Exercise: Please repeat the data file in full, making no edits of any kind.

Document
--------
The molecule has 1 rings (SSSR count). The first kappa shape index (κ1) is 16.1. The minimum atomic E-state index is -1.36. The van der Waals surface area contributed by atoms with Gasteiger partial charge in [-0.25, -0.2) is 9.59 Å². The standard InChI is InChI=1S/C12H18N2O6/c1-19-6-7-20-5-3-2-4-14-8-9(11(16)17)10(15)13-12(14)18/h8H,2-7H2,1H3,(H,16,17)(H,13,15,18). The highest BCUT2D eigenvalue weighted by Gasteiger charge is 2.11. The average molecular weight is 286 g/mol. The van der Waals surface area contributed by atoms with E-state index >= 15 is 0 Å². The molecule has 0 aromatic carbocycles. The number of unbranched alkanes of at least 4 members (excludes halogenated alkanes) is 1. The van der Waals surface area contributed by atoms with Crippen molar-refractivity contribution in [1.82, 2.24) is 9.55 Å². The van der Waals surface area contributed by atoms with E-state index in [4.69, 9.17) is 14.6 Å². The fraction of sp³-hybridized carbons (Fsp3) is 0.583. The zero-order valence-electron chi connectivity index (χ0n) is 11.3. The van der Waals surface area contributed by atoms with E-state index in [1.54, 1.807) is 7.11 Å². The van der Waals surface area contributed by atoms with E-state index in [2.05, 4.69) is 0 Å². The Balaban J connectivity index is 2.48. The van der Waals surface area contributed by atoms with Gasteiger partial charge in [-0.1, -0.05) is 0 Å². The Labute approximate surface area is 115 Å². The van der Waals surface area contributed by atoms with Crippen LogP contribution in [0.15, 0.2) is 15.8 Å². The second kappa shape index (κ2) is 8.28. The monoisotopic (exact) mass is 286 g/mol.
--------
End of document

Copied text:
The molecule has 1 rings (SSSR count). The first kappa shape index (κ1) is 16.1. The minimum atomic E-state index is -1.36. The van der Waals surface area contributed by atoms with Gasteiger partial charge in [-0.25, -0.2) is 9.59 Å². The standard InChI is InChI=1S/C12H18N2O6/c1-19-6-7-20-5-3-2-4-14-8-9(11(16)17)10(15)13-12(14)18/h8H,2-7H2,1H3,(H,16,17)(H,13,15,18). The highest BCUT2D eigenvalue weighted by Gasteiger charge is 2.11. The average molecular weight is 286 g/mol. The van der Waals surface area contributed by atoms with E-state index >= 15 is 0 Å². The molecule has 0 aromatic carbocycles. The number of unbranched alkanes of at least 4 members (excludes halogenated alkanes) is 1. The van der Waals surface area contributed by atoms with Crippen molar-refractivity contribution in [1.82, 2.24) is 9.55 Å². The van der Waals surface area contributed by atoms with E-state index in [4.69, 9.17) is 14.6 Å². The fraction of sp³-hybridized carbons (Fsp3) is 0.583. The zero-order valence-electron chi connectivity index (χ0n) is 11.3. The van der Waals surface area contributed by atoms with E-state index in [1.54, 1.807) is 7.11 Å². The van der Waals surface area contributed by atoms with E-state index in [2.05, 4.69) is 0 Å². The Balaban J connectivity index is 2.48. The van der Waals surface area contributed by atoms with Gasteiger partial charge in [-0.1, -0.05) is 0 Å². The Labute approximate surface area is 115 Å². The van der Waals surface area contributed by atoms with Crippen LogP contribution in [0.15, 0.2) is 15.8 Å². The second kappa shape index (κ2) is 8.28. The monoisotopic (exact) mass is 286 g/mol.